Everyone knows the frustration of sitting bumper to bumper in 5 o'clock traffic, or getting stuck for hours in a construction zone. Yet, while most sit in their cars and try to distract themselves by listening to the radio, a few try to figure out what causes traffic and how to prevent it -- people like Engineering Prof. Brian Smith.
Smith has been working on traffic control and forecasting at Virginia's Smart Travel Laboratory, a University facility, in Thornton Hall since its creation last summer. He had an avid interest in traffic and felt that today's technology should be put to use to solve the problem of congestion. Smith also has worked with the Virginia Transportation Council in Charlottesville for the past year and a half.
He said his goal in his work and research is to one day allow people to go online, choose the roads and time they will be traveling and view a forecast for the day's traffic conditions, a process similar to today's weather reports. People could check traffic days in advance of their trip, before the accidents and backups even occur.
Now all public traffic reports focus on current conditions. Smith and his team, however, are working to foretell the future of traffic.
"We're trying to develop models for predicting traffic," Smith said. "That's one of the more innovative things we're doing."
Smith works with both undergraduate and graduate students to analyze traffic patterns, develop mathematical models for predicting traffic and develop methods to keep traffic flowing smoothly on the roads that now exist without widening them.
"In the past we've stuck signs out there and said good luck," he said. "Now we're trying to manage those systems [like air traffic control] in an effort to keep from widening roads."
The lab uses a variety of equipment and data, in conjunction with the Virginia Department of Transportation, that few universities have access to, he added.
"It gives us a big advantage in doing our work," Smith said.
Smith and his students use the data that comes from VDOT's sensors and cameras to analyze traffic conditions in urban areas and then translate it into maps that can be used by the public. They use the cameras positioned on interstate highways to update conditions and respond quickly to accidents.
"For every one minute of an accident with a car on the side of the road, it's another four minutes of delay," Smith said.
Smith explained that the sensors and cameras are everywhere, but to the untrained eye, they hardly are noticeable. The cameras above highways and the lines on the road in front of traffic lights (loop detectors) all monitor traffic information.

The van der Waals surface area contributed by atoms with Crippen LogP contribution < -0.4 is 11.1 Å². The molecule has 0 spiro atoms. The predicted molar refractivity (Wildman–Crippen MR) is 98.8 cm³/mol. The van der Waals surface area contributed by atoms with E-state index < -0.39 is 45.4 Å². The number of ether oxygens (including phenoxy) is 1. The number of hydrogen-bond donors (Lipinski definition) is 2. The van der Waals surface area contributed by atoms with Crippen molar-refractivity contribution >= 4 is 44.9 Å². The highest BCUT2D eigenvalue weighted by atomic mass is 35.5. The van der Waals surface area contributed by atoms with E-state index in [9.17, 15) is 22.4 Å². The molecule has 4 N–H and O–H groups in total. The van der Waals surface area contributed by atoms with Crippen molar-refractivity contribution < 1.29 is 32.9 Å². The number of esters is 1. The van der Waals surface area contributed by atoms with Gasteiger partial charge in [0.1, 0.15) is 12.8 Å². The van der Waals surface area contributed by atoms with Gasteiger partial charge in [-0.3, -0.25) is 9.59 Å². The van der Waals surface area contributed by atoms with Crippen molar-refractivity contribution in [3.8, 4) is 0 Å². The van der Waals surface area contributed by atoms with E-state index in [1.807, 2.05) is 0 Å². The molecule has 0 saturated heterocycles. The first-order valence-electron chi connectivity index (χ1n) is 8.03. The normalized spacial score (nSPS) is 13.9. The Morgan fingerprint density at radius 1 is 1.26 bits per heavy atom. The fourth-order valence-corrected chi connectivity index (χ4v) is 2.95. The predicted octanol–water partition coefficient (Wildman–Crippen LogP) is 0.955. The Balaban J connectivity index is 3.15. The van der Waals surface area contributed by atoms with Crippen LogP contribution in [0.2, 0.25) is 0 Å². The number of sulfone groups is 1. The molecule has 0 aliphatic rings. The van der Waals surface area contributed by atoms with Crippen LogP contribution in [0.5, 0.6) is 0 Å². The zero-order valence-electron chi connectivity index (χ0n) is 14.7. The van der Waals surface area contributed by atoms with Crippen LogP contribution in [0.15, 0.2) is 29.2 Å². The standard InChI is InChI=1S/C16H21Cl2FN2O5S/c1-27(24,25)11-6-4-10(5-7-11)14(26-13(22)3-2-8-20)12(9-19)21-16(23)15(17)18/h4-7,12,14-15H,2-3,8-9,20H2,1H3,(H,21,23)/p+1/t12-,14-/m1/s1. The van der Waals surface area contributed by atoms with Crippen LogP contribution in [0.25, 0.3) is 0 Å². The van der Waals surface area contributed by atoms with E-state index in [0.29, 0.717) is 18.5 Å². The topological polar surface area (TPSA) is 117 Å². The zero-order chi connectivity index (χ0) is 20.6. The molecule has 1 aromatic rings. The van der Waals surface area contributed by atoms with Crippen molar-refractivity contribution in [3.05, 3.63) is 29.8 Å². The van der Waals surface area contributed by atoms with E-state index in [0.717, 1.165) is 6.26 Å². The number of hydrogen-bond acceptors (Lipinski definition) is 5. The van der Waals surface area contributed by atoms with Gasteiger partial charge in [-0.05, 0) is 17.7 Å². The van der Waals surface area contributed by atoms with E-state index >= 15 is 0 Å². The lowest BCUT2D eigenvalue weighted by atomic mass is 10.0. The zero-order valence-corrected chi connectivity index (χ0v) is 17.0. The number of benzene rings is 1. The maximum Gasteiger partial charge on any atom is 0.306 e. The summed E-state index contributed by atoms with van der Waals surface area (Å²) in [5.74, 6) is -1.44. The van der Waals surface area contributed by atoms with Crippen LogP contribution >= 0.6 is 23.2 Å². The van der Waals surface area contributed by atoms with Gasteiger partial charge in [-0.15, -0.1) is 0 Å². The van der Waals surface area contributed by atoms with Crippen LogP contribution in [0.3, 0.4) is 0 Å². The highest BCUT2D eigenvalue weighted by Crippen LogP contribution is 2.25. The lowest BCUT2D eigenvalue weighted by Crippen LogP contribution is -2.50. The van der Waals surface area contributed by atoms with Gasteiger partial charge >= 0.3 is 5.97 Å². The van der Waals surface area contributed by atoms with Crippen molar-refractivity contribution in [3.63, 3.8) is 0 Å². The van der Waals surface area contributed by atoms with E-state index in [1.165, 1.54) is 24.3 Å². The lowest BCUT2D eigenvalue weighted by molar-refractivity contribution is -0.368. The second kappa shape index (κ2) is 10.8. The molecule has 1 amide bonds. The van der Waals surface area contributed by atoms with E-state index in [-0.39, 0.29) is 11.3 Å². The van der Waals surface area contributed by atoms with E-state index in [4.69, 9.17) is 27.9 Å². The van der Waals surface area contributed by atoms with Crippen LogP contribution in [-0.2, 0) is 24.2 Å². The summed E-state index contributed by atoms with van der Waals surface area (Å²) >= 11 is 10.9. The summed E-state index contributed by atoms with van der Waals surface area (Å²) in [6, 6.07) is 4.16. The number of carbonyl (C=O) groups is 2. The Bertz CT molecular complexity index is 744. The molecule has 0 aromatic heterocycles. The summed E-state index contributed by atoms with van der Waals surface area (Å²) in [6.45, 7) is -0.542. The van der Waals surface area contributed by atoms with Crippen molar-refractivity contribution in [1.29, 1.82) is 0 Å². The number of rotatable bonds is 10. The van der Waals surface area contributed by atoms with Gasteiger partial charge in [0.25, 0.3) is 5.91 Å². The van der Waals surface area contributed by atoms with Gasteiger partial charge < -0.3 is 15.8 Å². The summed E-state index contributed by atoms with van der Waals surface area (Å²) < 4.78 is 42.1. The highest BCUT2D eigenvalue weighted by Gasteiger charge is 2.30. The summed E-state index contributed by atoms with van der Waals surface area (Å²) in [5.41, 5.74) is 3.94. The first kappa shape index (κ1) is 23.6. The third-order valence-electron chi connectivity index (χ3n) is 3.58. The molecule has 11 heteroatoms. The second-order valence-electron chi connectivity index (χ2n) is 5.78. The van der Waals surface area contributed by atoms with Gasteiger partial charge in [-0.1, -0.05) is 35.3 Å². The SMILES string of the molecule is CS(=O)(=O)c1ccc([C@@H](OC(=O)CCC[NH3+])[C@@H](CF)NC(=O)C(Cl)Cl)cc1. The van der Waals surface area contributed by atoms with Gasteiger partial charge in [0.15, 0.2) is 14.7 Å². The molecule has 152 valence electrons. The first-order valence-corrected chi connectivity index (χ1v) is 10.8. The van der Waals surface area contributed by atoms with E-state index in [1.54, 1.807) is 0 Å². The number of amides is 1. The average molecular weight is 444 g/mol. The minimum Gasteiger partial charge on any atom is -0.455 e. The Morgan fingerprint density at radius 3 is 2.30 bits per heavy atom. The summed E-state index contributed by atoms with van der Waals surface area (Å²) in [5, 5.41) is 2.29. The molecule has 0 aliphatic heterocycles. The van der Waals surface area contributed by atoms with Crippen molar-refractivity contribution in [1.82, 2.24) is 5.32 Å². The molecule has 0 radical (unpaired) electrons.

"We're trying to use information technology to help traffic move more efficiently and safely," he said.
Most of the data from these sensors is posted onto the lab's web site, which allows people to look up current traffic conditions for the D.C. and Hampton Roads areas.
"The Internet is our main focus right now because it's a dominant media for communication information," Smith said. "I look to the future when we'll use a wireless Internet to get information so people can take it anywhere," he said.
VDOT and the Smart Travel Laboratory also use these systems to try to time traffic to get as many cars through as efficiently and safely as possible.
The students working in the lab have developed most of the programs, maps, simulations and the web site.
"They've been involved in the research and development side of the whole effort," Smith said.
Third-year Engineering student Jon Mitchell spent the end of the summer developing a program that analyzes the thousands of numbers that pour into the lab so that other students can use that data in their traffic simulation programs.
"It offers really good research resources and facilities for graduate students' theses," Smith said.
Two other systems majors, third-year Engineering students Kay Siscafoose and Jon Hartinger, were also enthusiastic about their work with the lab.
"It was a good opportunity to learn about new software and technology," Hartinger said.
Siscafoose said that their work with the lab provides them with the opportunity to apply what they learn in a hands-on manner.
"It directly applies to what we learn in systems," she said.
Smith said he enjoys working with the students and seeing the progress they make in their projects.
"I'm continually amazed at how quickly they've been able to do so much," he said.
Hartinger and Siscafoose both designed and worked on computer simulations to forecast and evaluate traffic patterns without actually having to count cars or build new roads. Each student agreed that working at the traffic lab was more rewarding than an internship because they all had their own project.
Smith said his favorite part of his work with the Smart Travel Lab is that he is creating new technologies and helping people in their daily lives.
"I enjoy trying to create something new with capabilities we never had before," he said. "It's exciting to me because it can really affect people's daily lives"